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In the StoryCorps Booth with Brandon English

If you regularly attend art openings in Atlanta, chances are you’ve seen Brandon English. Almost invariably the tallest person at any such event, and topped with a distinctive afro that wreathes his head like dark flame, English stands out (though seldom apart) at every gathering he attends. Even if you’ve never had the pleasure of meeting this remarkably personable photographer and activist in person, you may well have seen his photojournalism in Rolling Stone or Creative Loafing, or his art in this year’s Unloaded group exhibition at Marcia Wood Gallery or in downtown Atlanta during last year’s Elevate events. In full disclosure, English and I were briefly colleagues during my time at the Loaf, and he shot one of my favorite portraits anyone has made of me. But his gift for capturing the energy of public protest was what made me want to talk with him.

English, a native of Pensacola, Florida, moved to Atlanta (by way of Tennessee) as a youngster. Born in 1989, he traces his earliest art-making impulses to wanting to imitate Clayton, his older brother, who drew pictures inspired by the manga and superhero comics they both read. Another important text for English was John Hersey’s nonfiction account detailing the U.S. bombing of Hiroshima and its aftermath, a book he read and reread. In our interview he talked about how he is drawn to “human reactions to inhumane conditions,” words that could also sum up Hiroshima.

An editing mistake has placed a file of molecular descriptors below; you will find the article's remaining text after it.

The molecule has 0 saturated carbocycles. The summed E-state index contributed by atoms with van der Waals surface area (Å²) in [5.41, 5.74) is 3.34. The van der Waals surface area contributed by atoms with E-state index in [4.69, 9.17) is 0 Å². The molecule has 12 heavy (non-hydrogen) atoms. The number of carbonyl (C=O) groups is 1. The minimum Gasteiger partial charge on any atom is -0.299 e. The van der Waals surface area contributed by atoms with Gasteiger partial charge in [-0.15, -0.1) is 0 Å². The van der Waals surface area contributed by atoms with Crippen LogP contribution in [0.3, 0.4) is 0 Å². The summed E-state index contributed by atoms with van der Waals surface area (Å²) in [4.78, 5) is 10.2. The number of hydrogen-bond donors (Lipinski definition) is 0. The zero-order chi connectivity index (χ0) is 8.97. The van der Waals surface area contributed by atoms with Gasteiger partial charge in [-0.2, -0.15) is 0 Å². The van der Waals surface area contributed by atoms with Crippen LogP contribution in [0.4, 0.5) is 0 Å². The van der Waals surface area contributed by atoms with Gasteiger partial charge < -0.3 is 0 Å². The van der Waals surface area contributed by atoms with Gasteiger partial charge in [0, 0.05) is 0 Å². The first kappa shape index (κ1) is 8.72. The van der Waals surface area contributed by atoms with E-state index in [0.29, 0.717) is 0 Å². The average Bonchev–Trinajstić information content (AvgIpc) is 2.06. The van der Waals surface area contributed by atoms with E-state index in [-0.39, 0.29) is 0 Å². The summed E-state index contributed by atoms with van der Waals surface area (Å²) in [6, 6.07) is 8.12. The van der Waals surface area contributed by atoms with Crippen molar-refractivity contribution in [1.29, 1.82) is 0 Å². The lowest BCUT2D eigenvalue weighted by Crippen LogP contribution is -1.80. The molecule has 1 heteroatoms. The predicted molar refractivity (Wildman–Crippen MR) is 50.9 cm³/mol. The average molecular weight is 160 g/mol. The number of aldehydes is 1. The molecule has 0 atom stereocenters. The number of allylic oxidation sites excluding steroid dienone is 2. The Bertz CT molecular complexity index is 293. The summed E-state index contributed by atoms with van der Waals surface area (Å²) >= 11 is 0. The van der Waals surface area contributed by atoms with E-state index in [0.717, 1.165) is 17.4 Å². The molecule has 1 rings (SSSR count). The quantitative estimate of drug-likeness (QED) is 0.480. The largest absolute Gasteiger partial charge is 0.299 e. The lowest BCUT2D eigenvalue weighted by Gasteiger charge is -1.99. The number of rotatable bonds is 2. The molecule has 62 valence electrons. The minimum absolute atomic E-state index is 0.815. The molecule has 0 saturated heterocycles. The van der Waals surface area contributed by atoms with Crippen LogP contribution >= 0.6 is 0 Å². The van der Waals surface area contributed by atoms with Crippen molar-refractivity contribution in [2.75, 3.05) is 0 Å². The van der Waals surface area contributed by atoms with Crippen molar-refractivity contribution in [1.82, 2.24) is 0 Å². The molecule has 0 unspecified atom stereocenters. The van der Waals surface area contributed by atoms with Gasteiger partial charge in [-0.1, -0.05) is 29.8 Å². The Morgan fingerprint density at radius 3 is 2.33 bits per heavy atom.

Even as he pursued higher education, his later interests were coalescing: From 2009 until 2011, English served as an event photographer for Georgia State University’s student-run Spotlight Programs Board. In 2013 he earned his bachelor’s degree in studio art, with a concentration in photography, at GSU’s Welch School of Art and Design. English came full circle, in a way, with his 2016 installation (with sound by Christopher Hollis) for Elevate inside the Broad Street Visitors Center. His rectangular photographs of Atlantans marching in protest occupied white walls in a sort of abstraction or demolition of comics panel placement, English’s elegant solution to recounting an overwhelming weeklong spate of resistance activism. “I have always liked being uncomfortable,” he said of his chosen (and sometimes risky) area of focus as both a journalist and an artist. “I’m glad to be able to document…the way people struggle.”

[Edited and condensed from an hourlong session.]


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